Maryam Brotine is assistant general counsel for the Illinois Association of School Boards.
Restorative justice, also known as Balanced and Restorative Justice is “a philosophy based on a set of principles that guide the response to conflict and harm,” according to Implementing Restorative Justice: A Guide for Schools. This guide further outlines the three main goals of restorative justice:
- Accountability — Restorative justice strategies provide opportunities for wrongdoers to be accountable to those they have harmed, and enable them to repair the harm they caused to the extent possible.
- Community Safety — Restorative justice recognizes the need to keep the community safe through strategies that build relationships and empower the community to take responsibility for the well-being of its members.
- Competency Development — Restorative justice seeks to increase the pro-social skills of those who have harmed others, address underlying factors that lead youth to engage in delinquent behavior, and build on strengths in each young person.
Modern restorative justice is rooted in the juvenile justice system and has since spread into the areas of school bullying prevention and discipline reform. In 1998, Illinois’ Juvenile Justice Reform Act revised the Illinois Juvenile Court Act to include the following purpose and policy statement, which adopts, in pertinent part, the restorative justice philosophy for all juvenile delinquency cases:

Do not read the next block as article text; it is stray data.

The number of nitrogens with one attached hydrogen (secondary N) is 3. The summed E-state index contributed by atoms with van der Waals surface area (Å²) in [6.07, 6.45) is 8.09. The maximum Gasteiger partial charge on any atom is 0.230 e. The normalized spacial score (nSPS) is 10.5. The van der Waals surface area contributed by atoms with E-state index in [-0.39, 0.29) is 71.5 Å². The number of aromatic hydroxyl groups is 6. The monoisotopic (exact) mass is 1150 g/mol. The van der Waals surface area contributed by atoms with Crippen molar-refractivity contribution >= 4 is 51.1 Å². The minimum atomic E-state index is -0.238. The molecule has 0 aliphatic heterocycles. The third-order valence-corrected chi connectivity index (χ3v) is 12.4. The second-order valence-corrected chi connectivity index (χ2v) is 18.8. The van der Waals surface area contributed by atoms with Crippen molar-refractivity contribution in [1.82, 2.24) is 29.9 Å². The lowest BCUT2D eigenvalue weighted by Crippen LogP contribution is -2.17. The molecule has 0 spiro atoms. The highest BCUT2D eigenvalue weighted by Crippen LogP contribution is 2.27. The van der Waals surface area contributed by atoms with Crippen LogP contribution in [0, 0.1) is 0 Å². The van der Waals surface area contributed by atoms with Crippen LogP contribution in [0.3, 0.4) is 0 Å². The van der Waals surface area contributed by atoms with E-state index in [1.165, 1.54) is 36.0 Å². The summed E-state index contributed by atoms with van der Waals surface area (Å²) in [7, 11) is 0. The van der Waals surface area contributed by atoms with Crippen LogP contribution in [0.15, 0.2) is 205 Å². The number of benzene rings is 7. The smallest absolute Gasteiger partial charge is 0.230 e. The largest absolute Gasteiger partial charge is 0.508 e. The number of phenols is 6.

“(1) It is the intent of the General Assembly to promote a juvenile justice system capable of dealing with the problem of juvenile delinquency, a system that will protect the community, impose accountability for violations of law and equip juvenile offenders with competencies to live responsibly and productively.”
In 2011, the Illinois School Bullying Prevention Task Force released a report stating that “restorative discipline should wholly replace punitive discipline measures … discipline should include comprehensive efforts to help students learn alternative ways to handle conflict and relational aggression and the ability to practice those behaviors until fluency is gained.”
In 2014, the “Bullying prevention” section of the Illinois School Code (105 ILCS 5/27-23.7; Public Act 98-669) was amended to define “restorative measures” and to require that school district bullying prevention policies include procedures for promptly informing parents/guardians of all students involved in alleged bullying incidents of the availability of student support services, which may include restorative measures.
Now, per Public Act 99-0456 (commonly known as Senate Bill 100), as of September 15, 2016 the Illinois School Code requires that schools exhaust all other appropriate and available behavioral and disciplinary interventions before a student may be considered for suspension of longer than three days, expulsion, or disciplinary removal to an alternative school. Restorative justice measures are one of myriad interventions available to schools.
What are restorative justice measures?